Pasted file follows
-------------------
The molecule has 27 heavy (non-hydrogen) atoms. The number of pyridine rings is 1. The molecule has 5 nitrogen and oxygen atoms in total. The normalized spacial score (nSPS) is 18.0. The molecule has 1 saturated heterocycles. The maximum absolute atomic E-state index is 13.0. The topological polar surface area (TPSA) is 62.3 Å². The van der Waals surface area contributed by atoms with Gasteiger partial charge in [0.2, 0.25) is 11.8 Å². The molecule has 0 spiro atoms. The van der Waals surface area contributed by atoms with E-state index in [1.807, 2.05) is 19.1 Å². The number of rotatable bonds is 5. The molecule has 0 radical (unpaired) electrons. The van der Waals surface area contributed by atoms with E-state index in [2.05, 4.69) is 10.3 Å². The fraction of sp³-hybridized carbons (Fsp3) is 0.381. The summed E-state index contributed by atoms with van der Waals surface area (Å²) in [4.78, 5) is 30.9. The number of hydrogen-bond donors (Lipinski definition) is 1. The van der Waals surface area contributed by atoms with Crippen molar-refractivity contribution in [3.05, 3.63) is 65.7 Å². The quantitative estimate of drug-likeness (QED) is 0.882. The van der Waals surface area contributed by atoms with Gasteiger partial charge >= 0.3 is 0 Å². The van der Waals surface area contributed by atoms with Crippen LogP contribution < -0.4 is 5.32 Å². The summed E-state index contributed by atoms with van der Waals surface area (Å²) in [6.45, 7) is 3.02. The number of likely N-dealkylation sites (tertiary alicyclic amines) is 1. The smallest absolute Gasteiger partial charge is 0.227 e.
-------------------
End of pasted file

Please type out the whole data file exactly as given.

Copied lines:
The molecule has 27 heavy (non-hydrogen) atoms. The number of pyridine rings is 1. The molecule has 5 nitrogen and oxygen atoms in total. The normalized spacial score (nSPS) is 18.0. The molecule has 1 saturated heterocycles. The maximum absolute atomic E-state index is 13.0. The topological polar surface area (TPSA) is 62.3 Å². The van der Waals surface area contributed by atoms with Gasteiger partial charge in [0.2, 0.25) is 11.8 Å². The molecule has 0 spiro atoms. The van der Waals surface area contributed by atoms with E-state index in [1.807, 2.05) is 19.1 Å². The number of rotatable bonds is 5. The molecule has 0 radical (unpaired) electrons. The van der Waals surface area contributed by atoms with E-state index in [2.05, 4.69) is 10.3 Å². The fraction of sp³-hybridized carbons (Fsp3) is 0.381. The summed E-state index contributed by atoms with van der Waals surface area (Å²) in [4.78, 5) is 30.9. The number of hydrogen-bond donors (Lipinski definition) is 1. The van der Waals surface area contributed by atoms with Crippen molar-refractivity contribution in [3.05, 3.63) is 65.7 Å². The quantitative estimate of drug-likeness (QED) is 0.882. The van der Waals surface area contributed by atoms with Gasteiger partial charge >= 0.3 is 0 Å². The van der Waals surface area contributed by atoms with Crippen LogP contribution < -0.4 is 5.32 Å². The summed E-state index contributed by atoms with van der Waals surface area (Å²) in [6.45, 7) is 3.02. The number of likely N-dealkylation sites (tertiary alicyclic amines) is 1. The smallest absolute Gasteiger partial charge is 0.227 e.